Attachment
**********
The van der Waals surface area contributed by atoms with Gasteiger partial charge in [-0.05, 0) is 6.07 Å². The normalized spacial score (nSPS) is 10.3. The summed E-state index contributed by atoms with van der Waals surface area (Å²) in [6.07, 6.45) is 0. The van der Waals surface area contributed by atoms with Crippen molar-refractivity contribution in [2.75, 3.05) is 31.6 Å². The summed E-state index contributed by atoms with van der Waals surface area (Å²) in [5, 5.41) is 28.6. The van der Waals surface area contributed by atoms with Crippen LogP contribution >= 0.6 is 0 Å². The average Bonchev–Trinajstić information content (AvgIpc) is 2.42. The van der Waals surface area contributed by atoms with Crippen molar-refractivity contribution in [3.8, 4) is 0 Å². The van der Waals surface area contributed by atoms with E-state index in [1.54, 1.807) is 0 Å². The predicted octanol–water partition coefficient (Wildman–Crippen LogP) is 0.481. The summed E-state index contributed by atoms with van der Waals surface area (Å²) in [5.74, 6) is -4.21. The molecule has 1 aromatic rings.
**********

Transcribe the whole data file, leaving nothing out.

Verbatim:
The van der Waals surface area contributed by atoms with Gasteiger partial charge in [-0.05, 0) is 6.07 Å². The normalized spacial score (nSPS) is 10.3. The summed E-state index contributed by atoms with van der Waals surface area (Å²) in [6.07, 6.45) is 0. The van der Waals surface area contributed by atoms with Crippen molar-refractivity contribution in [2.75, 3.05) is 31.6 Å². The summed E-state index contributed by atoms with van der Waals surface area (Å²) in [5, 5.41) is 28.6. The van der Waals surface area contributed by atoms with Crippen LogP contribution >= 0.6 is 0 Å². The average Bonchev–Trinajstić information content (AvgIpc) is 2.42. The van der Waals surface area contributed by atoms with Crippen molar-refractivity contribution in [3.8, 4) is 0 Å². The van der Waals surface area contributed by atoms with E-state index in [1.54, 1.807) is 0 Å². The predicted octanol–water partition coefficient (Wildman–Crippen LogP) is 0.481. The summed E-state index contributed by atoms with van der Waals surface area (Å²) in [5.74, 6) is -4.21. The molecule has 1 aromatic rings.